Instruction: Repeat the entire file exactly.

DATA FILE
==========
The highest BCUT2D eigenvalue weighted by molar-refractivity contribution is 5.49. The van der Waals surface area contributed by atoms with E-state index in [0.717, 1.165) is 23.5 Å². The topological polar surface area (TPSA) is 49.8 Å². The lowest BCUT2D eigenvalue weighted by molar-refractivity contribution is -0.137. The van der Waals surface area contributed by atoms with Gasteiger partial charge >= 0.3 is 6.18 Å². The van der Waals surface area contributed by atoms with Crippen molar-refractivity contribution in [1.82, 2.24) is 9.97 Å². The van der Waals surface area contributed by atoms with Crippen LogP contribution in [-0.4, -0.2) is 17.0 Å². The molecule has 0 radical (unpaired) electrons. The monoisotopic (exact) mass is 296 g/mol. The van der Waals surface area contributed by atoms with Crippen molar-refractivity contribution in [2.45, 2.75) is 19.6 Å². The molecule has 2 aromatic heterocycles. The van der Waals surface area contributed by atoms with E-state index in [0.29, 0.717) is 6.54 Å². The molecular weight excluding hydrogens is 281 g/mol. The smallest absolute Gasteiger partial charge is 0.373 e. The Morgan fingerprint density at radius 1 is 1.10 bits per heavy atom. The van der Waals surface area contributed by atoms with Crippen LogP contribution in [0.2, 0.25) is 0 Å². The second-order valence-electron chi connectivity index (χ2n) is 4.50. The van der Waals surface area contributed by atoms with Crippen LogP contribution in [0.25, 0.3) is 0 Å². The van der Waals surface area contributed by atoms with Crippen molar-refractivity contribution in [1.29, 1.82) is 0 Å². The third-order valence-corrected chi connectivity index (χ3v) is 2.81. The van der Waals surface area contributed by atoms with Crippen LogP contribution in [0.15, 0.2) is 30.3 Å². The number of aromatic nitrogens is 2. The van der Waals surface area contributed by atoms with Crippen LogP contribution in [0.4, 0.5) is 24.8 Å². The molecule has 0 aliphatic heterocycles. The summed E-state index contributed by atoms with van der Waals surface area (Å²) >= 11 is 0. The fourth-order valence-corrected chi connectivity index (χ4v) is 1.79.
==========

The highest BCUT2D eigenvalue weighted by molar-refractivity contribution is 5.49. The van der Waals surface area contributed by atoms with E-state index in [0.717, 1.165) is 23.5 Å². The topological polar surface area (TPSA) is 49.8 Å². The lowest BCUT2D eigenvalue weighted by molar-refractivity contribution is -0.137. The van der Waals surface area contributed by atoms with Gasteiger partial charge >= 0.3 is 6.18 Å². The van der Waals surface area contributed by atoms with Crippen molar-refractivity contribution in [1.82, 2.24) is 9.97 Å². The van der Waals surface area contributed by atoms with Crippen LogP contribution in [-0.4, -0.2) is 17.0 Å². The molecule has 0 radical (unpaired) electrons. The monoisotopic (exact) mass is 296 g/mol. The van der Waals surface area contributed by atoms with Crippen molar-refractivity contribution in [2.45, 2.75) is 19.6 Å². The molecule has 2 aromatic heterocycles. The van der Waals surface area contributed by atoms with E-state index in [0.29, 0.717) is 6.54 Å². The molecular weight excluding hydrogens is 281 g/mol. The smallest absolute Gasteiger partial charge is 0.373 e. The Morgan fingerprint density at radius 1 is 1.10 bits per heavy atom. The van der Waals surface area contributed by atoms with Crippen LogP contribution in [0.2, 0.25) is 0 Å². The second-order valence-electron chi connectivity index (χ2n) is 4.50. The van der Waals surface area contributed by atoms with Crippen LogP contribution in [0.25, 0.3) is 0 Å². The van der Waals surface area contributed by atoms with Crippen molar-refractivity contribution in [1.29, 1.82) is 0 Å². The third-order valence-corrected chi connectivity index (χ3v) is 2.81. The van der Waals surface area contributed by atoms with Crippen LogP contribution in [0.15, 0.2) is 30.3 Å². The number of aromatic nitrogens is 2. The van der Waals surface area contributed by atoms with Crippen LogP contribution in [0.4, 0.5) is 24.8 Å². The molecule has 0 aliphatic heterocycles. The summed E-state index contributed by atoms with van der Waals surface area (Å²) >= 11 is 0. The fourth-order valence-corrected chi connectivity index (χ4v) is 1.79.